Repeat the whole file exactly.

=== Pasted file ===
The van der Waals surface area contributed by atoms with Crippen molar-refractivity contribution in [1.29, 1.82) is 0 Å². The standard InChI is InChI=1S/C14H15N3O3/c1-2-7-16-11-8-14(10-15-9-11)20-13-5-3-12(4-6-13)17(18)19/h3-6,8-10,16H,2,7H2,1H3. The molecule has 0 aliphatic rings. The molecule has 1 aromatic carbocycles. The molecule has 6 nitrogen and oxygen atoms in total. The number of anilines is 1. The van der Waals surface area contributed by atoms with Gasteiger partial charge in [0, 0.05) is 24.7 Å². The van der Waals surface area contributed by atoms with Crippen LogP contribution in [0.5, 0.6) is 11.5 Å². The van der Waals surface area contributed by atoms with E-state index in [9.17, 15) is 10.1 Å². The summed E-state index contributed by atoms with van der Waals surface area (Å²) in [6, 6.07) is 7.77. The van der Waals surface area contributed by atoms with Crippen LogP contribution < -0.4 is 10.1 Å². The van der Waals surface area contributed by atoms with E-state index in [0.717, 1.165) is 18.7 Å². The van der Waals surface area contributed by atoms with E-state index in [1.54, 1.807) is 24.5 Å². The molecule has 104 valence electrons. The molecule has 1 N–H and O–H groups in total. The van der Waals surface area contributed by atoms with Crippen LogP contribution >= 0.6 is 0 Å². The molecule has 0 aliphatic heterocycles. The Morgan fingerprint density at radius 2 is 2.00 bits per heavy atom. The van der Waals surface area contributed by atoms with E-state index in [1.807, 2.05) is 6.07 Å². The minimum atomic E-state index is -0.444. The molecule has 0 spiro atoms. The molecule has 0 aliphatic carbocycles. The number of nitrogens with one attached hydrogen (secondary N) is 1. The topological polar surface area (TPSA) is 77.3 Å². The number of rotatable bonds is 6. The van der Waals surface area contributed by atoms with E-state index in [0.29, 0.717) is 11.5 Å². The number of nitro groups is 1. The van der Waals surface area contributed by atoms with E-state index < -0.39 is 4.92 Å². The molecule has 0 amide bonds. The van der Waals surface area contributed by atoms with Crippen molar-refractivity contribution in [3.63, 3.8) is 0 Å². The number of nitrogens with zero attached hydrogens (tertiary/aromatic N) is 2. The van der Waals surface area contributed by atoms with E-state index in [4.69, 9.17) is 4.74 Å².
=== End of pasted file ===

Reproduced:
The van der Waals surface area contributed by atoms with Crippen molar-refractivity contribution in [1.29, 1.82) is 0 Å². The standard InChI is InChI=1S/C14H15N3O3/c1-2-7-16-11-8-14(10-15-9-11)20-13-5-3-12(4-6-13)17(18)19/h3-6,8-10,16H,2,7H2,1H3. The molecule has 0 aliphatic rings. The molecule has 1 aromatic carbocycles. The molecule has 6 nitrogen and oxygen atoms in total. The number of anilines is 1. The van der Waals surface area contributed by atoms with Gasteiger partial charge in [0, 0.05) is 24.7 Å². The van der Waals surface area contributed by atoms with Crippen LogP contribution in [0.5, 0.6) is 11.5 Å². The van der Waals surface area contributed by atoms with E-state index in [9.17, 15) is 10.1 Å². The summed E-state index contributed by atoms with van der Waals surface area (Å²) in [6, 6.07) is 7.77. The van der Waals surface area contributed by atoms with Crippen LogP contribution < -0.4 is 10.1 Å². The van der Waals surface area contributed by atoms with E-state index in [0.717, 1.165) is 18.7 Å². The van der Waals surface area contributed by atoms with E-state index in [1.54, 1.807) is 24.5 Å². The molecule has 104 valence electrons. The molecule has 1 N–H and O–H groups in total. The van der Waals surface area contributed by atoms with Crippen LogP contribution >= 0.6 is 0 Å². The molecule has 0 aliphatic heterocycles. The Morgan fingerprint density at radius 2 is 2.00 bits per heavy atom. The van der Waals surface area contributed by atoms with E-state index in [1.807, 2.05) is 6.07 Å². The minimum atomic E-state index is -0.444. The molecule has 0 spiro atoms. The molecule has 0 aliphatic carbocycles. The number of nitrogens with one attached hydrogen (secondary N) is 1. The topological polar surface area (TPSA) is 77.3 Å². The number of rotatable bonds is 6. The van der Waals surface area contributed by atoms with E-state index in [0.29, 0.717) is 11.5 Å². The number of nitro groups is 1. The van der Waals surface area contributed by atoms with E-state index < -0.39 is 4.92 Å². The molecule has 0 amide bonds. The van der Waals surface area contributed by atoms with Crippen molar-refractivity contribution in [3.63, 3.8) is 0 Å². The number of nitrogens with zero attached hydrogens (tertiary/aromatic N) is 2. The van der Waals surface area contributed by atoms with E-state index in [4.69, 9.17) is 4.74 Å².